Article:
Rikki Rockett had been originally treated cancer in Los Angeles, where he lives. Like many cancer patients he received radiation and chemotherapy. It worked temporarily, but soon the cancer appeared to be returning.
"I just didn't feel right," Rockett said in a Wednesday interview. "This should be getting better, not worse. I should be eating better, I should be swallowing better -- what the hell's going on?"
Last February he went to UC San Diego Moores Cancer Center, where cancer immune therapy is a major emphasis. A scan revealed that his original tumor was still there, along with signs of more trouble.
"The lymph nodes on my right side lit up, the lymph nodes on my left side lit up, and on the side of my tongue there was stuff."
Rockett was faced with a number of undesirable options -- including a total removal of his tongue. Rockett's chemotherapy physician suggested he apply for a clinical trial of cancer immunotherapy at UCSD. He was judged a suitable candidate for the treatment including a "checkpoint inhibitor," a drug that removes a defense cancers use against the immune system.
Rockett said he learned of his acceptance on March 1 and started the treatment. Now Rockett's tumor is nearly gone and in two weeks, he's due for another exam, and hopes it will be eradicated.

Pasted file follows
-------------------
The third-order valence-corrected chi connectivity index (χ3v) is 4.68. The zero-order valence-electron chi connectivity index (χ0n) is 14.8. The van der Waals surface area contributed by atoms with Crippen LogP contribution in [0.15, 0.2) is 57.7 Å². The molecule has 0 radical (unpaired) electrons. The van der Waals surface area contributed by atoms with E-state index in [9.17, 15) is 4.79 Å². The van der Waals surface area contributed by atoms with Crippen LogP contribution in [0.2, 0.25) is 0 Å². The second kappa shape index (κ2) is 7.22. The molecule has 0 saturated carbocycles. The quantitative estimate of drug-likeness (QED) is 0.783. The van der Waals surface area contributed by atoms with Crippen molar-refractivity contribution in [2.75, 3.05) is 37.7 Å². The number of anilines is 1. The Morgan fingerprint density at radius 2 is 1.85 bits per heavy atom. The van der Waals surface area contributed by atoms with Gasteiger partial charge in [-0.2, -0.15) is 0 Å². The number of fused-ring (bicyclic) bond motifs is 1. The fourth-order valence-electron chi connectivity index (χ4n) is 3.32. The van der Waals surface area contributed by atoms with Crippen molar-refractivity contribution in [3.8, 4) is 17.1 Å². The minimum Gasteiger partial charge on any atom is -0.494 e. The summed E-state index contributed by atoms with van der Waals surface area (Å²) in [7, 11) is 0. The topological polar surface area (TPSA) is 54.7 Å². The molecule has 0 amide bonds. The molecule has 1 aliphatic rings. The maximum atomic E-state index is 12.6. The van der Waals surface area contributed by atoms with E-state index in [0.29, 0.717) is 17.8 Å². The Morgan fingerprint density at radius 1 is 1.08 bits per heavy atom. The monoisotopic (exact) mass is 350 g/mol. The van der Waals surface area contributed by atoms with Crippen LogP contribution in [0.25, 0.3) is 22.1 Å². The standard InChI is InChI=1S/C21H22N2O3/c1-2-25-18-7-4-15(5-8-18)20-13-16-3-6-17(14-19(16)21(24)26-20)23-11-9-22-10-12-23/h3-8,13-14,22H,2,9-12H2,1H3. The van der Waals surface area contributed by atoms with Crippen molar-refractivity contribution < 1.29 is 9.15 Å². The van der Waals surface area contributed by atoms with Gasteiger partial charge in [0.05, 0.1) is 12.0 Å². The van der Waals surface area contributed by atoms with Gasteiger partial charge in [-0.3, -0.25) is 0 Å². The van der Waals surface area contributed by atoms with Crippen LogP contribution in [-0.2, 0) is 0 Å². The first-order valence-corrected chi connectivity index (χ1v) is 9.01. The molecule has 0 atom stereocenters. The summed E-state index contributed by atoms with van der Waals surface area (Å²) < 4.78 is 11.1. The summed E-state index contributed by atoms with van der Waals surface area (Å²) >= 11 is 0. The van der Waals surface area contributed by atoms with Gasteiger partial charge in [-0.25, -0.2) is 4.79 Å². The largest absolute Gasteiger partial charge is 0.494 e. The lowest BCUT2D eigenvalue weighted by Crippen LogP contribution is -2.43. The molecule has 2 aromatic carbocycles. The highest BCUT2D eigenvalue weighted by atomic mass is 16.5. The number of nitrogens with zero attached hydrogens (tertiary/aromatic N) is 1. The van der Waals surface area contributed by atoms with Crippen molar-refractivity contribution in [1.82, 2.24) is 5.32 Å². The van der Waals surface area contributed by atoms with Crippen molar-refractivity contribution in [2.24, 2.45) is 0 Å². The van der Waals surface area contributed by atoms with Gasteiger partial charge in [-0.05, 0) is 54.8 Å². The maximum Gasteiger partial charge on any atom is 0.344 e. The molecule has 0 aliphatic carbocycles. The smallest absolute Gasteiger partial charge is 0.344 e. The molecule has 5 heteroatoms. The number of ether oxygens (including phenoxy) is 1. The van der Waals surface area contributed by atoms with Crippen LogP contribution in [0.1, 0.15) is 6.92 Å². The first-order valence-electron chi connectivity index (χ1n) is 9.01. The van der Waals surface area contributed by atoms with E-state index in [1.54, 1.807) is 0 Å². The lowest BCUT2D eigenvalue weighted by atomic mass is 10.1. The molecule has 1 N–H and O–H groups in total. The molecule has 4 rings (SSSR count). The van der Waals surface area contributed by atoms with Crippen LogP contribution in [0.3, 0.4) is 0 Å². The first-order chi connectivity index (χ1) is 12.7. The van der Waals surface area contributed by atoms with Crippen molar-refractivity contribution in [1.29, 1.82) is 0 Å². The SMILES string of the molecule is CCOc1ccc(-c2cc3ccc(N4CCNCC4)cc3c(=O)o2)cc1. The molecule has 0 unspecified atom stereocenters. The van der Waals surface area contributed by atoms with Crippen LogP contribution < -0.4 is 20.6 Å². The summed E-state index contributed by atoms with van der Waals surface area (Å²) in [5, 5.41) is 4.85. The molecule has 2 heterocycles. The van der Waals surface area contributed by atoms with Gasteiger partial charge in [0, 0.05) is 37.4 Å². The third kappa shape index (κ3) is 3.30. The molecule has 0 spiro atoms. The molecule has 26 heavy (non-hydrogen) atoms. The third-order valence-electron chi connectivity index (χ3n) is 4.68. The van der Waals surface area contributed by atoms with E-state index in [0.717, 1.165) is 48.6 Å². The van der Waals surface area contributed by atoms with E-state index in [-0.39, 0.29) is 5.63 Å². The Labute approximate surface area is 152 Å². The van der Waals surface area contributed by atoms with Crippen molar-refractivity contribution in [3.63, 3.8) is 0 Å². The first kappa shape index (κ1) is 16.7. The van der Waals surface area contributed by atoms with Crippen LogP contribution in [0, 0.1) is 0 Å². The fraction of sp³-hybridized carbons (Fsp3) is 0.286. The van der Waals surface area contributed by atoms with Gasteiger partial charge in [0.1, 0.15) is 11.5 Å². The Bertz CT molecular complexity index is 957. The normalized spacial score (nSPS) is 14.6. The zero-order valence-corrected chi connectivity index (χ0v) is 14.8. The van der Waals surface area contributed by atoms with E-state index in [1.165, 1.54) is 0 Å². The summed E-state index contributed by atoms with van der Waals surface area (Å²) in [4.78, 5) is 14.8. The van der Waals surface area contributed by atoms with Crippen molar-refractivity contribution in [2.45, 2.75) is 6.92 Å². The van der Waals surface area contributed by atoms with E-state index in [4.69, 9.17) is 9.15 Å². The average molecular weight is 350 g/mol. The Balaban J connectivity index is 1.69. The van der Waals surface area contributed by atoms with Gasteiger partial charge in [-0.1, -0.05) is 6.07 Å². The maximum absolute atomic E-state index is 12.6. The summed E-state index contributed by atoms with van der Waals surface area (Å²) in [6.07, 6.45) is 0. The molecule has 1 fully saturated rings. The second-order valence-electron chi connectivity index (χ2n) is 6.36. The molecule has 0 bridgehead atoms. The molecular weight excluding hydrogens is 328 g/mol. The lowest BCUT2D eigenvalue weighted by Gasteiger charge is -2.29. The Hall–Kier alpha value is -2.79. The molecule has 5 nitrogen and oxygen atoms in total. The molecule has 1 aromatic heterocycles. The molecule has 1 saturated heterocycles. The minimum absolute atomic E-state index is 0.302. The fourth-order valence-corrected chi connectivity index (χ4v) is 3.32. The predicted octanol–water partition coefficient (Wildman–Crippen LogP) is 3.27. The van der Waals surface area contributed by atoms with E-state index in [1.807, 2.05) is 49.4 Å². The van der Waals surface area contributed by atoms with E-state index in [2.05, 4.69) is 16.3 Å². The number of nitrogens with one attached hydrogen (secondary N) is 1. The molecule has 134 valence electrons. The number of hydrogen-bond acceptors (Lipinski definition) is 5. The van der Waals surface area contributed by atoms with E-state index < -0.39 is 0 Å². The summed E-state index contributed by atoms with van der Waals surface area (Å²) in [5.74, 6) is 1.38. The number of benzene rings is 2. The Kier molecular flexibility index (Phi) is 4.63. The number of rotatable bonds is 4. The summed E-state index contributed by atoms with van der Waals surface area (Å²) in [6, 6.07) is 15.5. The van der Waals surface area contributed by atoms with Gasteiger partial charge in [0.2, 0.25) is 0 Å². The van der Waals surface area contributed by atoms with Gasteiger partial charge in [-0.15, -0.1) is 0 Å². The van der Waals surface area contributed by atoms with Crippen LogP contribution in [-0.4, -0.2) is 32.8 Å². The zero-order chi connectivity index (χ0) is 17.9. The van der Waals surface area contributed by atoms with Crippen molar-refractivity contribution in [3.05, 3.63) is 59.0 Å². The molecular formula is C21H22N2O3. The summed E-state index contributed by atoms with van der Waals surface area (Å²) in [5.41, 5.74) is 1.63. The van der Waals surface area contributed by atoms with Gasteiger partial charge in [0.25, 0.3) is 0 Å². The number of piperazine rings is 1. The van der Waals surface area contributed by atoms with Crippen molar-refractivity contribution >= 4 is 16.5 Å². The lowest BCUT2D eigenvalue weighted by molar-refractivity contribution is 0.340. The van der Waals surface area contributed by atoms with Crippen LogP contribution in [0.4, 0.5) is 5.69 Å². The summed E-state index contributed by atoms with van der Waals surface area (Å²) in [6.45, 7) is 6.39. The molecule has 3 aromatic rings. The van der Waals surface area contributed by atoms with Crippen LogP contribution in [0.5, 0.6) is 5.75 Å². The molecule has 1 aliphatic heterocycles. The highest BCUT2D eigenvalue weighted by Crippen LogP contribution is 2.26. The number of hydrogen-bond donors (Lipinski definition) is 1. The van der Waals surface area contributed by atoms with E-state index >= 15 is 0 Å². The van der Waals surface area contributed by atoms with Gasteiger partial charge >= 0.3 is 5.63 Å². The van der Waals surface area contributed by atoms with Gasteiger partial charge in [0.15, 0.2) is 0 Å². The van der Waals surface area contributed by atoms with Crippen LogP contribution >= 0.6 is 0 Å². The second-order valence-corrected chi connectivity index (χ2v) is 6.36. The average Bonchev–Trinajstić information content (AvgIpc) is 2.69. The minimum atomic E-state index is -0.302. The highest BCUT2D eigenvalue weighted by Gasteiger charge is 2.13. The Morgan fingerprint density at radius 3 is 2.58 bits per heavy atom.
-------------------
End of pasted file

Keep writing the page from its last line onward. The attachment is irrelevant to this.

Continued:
Rockett recorded a video which can be seen on The San Diego Union-Tribune
web site discussing his experience after being diagnosed with cancer of the tongue last summer.
"For any of us that's ever gone through cancer, we know how scary it can be, and when you're going through a new type of treatment, that's even scarier. Immunotherapy is largely unknown to the public. We're hearing about it now more and more over time - articles in newspapers and magazines - but there wasn't a lot of information when I made the decision to actually do it, and I was very nervous (...) I've been one of the very lucky people that have responded very well to immunotherapy, and with any luck, I will be completely rid of cancer. My goal is to help people make the decision to try immunotherapy, because the side effects are so much less, and you feel so much better doing it, and you can get rid of your cancer without doing super-invasive stuff, in a lot of cases. So I'm a big proponent."